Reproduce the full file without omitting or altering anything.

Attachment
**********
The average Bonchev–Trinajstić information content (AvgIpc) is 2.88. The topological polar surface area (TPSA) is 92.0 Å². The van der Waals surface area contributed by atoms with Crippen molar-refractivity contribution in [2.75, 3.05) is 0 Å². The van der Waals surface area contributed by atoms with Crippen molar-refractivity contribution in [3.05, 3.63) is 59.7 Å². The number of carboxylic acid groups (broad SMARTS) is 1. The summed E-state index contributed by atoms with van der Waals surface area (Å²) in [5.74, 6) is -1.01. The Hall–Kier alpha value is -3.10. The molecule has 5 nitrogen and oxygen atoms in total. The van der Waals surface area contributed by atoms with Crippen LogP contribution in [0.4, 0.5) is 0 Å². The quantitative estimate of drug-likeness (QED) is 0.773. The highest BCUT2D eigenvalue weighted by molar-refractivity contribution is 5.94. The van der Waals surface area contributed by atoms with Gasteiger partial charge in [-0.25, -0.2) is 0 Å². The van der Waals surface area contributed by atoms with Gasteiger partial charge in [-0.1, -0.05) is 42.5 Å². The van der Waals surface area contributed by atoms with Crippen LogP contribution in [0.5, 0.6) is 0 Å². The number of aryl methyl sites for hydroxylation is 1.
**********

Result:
The average Bonchev–Trinajstić information content (AvgIpc) is 2.88. The topological polar surface area (TPSA) is 92.0 Å². The van der Waals surface area contributed by atoms with Crippen molar-refractivity contribution in [2.75, 3.05) is 0 Å². The van der Waals surface area contributed by atoms with Crippen molar-refractivity contribution in [3.05, 3.63) is 59.7 Å². The number of carboxylic acid groups (broad SMARTS) is 1. The summed E-state index contributed by atoms with van der Waals surface area (Å²) in [5.74, 6) is -1.01. The Hall–Kier alpha value is -3.10. The molecule has 5 nitrogen and oxygen atoms in total. The van der Waals surface area contributed by atoms with Crippen LogP contribution in [0.4, 0.5) is 0 Å². The quantitative estimate of drug-likeness (QED) is 0.773. The highest BCUT2D eigenvalue weighted by molar-refractivity contribution is 5.94. The van der Waals surface area contributed by atoms with Gasteiger partial charge in [-0.25, -0.2) is 0 Å². The van der Waals surface area contributed by atoms with Gasteiger partial charge in [-0.1, -0.05) is 42.5 Å². The van der Waals surface area contributed by atoms with Crippen LogP contribution in [0.5, 0.6) is 0 Å². The number of aryl methyl sites for hydroxylation is 1.